Its text is extant in only one manuscript, known as Tchacos, an early fourth-century manuscript that surfaced in the 1970s. It is reported that the was discovered during an illegal search for treasures in a burial cave near the village of Qarrara north of al-Minya in Middle Egypt. The manuscript was badly mistreated and partly damaged before its restoration.

The text has been released to the public in 2006 after its purchase from the antiquities market and conservation. It is one of the most important contributions to early since the discovery of the Nag Hammadi Codices in 1945. Around 180, Irenaeus, bishop of Lyons, some Christians, who produced a fabricated work that they entitled the Gospel of Judas. The Coptic text, a Gnostic gospel, is a of an earlier version that is probably from the second century.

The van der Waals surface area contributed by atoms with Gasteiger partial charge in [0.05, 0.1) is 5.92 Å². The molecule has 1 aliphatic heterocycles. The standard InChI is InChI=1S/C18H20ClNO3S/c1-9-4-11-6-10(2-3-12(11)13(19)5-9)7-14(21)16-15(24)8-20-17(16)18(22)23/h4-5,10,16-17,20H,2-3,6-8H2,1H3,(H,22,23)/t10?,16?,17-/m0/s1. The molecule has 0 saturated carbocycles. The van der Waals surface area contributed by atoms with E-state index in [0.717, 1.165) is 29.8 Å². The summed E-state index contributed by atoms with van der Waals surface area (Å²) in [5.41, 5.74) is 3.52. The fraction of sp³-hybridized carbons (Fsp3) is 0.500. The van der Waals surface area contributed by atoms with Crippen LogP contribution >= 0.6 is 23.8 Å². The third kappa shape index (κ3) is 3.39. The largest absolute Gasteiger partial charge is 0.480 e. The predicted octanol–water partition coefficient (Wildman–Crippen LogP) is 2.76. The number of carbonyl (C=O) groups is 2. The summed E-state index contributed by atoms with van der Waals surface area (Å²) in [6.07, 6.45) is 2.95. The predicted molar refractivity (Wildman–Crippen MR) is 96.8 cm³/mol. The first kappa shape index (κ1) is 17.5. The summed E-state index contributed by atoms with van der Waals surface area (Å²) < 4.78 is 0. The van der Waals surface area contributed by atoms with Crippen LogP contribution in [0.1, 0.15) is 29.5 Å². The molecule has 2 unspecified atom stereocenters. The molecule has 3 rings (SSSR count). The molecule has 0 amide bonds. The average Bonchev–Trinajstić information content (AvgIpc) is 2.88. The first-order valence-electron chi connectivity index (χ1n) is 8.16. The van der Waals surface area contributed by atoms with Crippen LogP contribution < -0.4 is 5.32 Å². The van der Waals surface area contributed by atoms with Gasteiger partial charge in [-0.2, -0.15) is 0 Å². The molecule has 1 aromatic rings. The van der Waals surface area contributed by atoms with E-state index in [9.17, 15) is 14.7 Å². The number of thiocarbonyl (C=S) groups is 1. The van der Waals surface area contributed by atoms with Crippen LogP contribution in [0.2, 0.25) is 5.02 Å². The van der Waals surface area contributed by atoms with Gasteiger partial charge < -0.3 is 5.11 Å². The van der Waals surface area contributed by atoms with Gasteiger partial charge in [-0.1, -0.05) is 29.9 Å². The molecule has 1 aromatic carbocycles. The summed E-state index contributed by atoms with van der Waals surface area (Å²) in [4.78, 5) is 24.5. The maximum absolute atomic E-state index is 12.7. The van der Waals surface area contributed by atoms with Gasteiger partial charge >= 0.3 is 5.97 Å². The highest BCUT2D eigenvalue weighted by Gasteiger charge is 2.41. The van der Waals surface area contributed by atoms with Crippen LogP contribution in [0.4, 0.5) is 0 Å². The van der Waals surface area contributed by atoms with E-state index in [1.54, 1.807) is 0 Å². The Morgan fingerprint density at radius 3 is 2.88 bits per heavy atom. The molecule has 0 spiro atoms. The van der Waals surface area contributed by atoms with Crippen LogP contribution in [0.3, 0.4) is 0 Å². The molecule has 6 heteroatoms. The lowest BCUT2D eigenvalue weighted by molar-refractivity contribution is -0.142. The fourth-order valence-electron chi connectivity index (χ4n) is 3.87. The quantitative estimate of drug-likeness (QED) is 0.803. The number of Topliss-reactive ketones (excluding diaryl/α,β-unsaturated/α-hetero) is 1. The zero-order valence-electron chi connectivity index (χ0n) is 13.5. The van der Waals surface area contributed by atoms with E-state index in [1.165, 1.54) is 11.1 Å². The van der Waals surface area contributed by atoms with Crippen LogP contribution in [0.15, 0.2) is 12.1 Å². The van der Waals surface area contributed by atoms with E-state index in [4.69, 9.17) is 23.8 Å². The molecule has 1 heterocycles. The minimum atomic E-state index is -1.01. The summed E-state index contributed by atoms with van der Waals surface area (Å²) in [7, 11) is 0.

Unlike the canonical gospels, the gospel of Judas portrays Judas Iscariot as a divinely appointed instrument of a predetermined purpose. The text is identified on the first page as “The secret account of the revelation that spoke in conversation with Judas Iscariot during a week three days before he celebrated Passover.”